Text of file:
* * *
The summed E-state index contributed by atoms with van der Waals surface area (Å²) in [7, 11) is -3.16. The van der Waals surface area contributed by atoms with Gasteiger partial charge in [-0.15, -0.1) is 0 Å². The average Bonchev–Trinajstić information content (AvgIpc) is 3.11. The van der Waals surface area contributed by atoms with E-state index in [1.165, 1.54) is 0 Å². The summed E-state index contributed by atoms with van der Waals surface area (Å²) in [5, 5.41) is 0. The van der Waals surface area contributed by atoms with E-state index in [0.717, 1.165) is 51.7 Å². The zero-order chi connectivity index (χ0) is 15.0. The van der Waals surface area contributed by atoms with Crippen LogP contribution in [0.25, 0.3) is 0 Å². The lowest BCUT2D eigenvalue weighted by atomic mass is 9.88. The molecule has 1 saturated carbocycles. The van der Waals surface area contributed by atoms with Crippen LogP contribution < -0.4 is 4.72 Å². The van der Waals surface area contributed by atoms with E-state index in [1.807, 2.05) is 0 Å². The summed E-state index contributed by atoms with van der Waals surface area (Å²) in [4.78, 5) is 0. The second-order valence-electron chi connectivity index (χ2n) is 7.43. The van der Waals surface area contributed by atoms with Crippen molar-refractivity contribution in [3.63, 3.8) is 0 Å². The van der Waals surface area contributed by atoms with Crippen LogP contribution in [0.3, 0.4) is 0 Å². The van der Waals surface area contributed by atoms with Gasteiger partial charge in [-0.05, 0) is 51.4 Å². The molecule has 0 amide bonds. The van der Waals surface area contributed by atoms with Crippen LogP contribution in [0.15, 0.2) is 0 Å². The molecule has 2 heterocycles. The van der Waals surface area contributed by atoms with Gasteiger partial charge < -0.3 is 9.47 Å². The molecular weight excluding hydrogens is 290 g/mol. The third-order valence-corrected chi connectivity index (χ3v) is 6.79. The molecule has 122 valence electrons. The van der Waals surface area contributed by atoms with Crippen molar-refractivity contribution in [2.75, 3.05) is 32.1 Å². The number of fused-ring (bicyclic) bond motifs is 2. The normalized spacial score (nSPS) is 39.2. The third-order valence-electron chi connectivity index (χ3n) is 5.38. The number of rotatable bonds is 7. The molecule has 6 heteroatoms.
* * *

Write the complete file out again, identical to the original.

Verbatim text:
The summed E-state index contributed by atoms with van der Waals surface area (Å²) in [7, 11) is -3.16. The van der Waals surface area contributed by atoms with Gasteiger partial charge in [-0.15, -0.1) is 0 Å². The average Bonchev–Trinajstić information content (AvgIpc) is 3.11. The van der Waals surface area contributed by atoms with E-state index in [1.165, 1.54) is 0 Å². The summed E-state index contributed by atoms with van der Waals surface area (Å²) in [5, 5.41) is 0. The van der Waals surface area contributed by atoms with E-state index in [0.717, 1.165) is 51.7 Å². The zero-order chi connectivity index (χ0) is 15.0. The van der Waals surface area contributed by atoms with Crippen LogP contribution in [0.25, 0.3) is 0 Å². The lowest BCUT2D eigenvalue weighted by atomic mass is 9.88. The molecule has 1 saturated carbocycles. The van der Waals surface area contributed by atoms with Crippen LogP contribution < -0.4 is 4.72 Å². The van der Waals surface area contributed by atoms with E-state index in [1.807, 2.05) is 0 Å². The summed E-state index contributed by atoms with van der Waals surface area (Å²) in [4.78, 5) is 0. The second-order valence-electron chi connectivity index (χ2n) is 7.43. The van der Waals surface area contributed by atoms with Crippen molar-refractivity contribution in [3.63, 3.8) is 0 Å². The van der Waals surface area contributed by atoms with Crippen LogP contribution in [0.3, 0.4) is 0 Å². The van der Waals surface area contributed by atoms with Gasteiger partial charge in [-0.05, 0) is 51.4 Å². The molecule has 0 amide bonds. The van der Waals surface area contributed by atoms with Crippen LogP contribution in [0.15, 0.2) is 0 Å². The molecule has 2 heterocycles. The van der Waals surface area contributed by atoms with Gasteiger partial charge < -0.3 is 9.47 Å². The molecular weight excluding hydrogens is 290 g/mol. The third-order valence-corrected chi connectivity index (χ3v) is 6.79. The molecule has 122 valence electrons. The van der Waals surface area contributed by atoms with Crippen molar-refractivity contribution in [2.75, 3.05) is 32.1 Å². The number of fused-ring (bicyclic) bond motifs is 2. The normalized spacial score (nSPS) is 39.2. The third-order valence-electron chi connectivity index (χ3n) is 5.38. The number of rotatable bonds is 7. The molecule has 6 heteroatoms.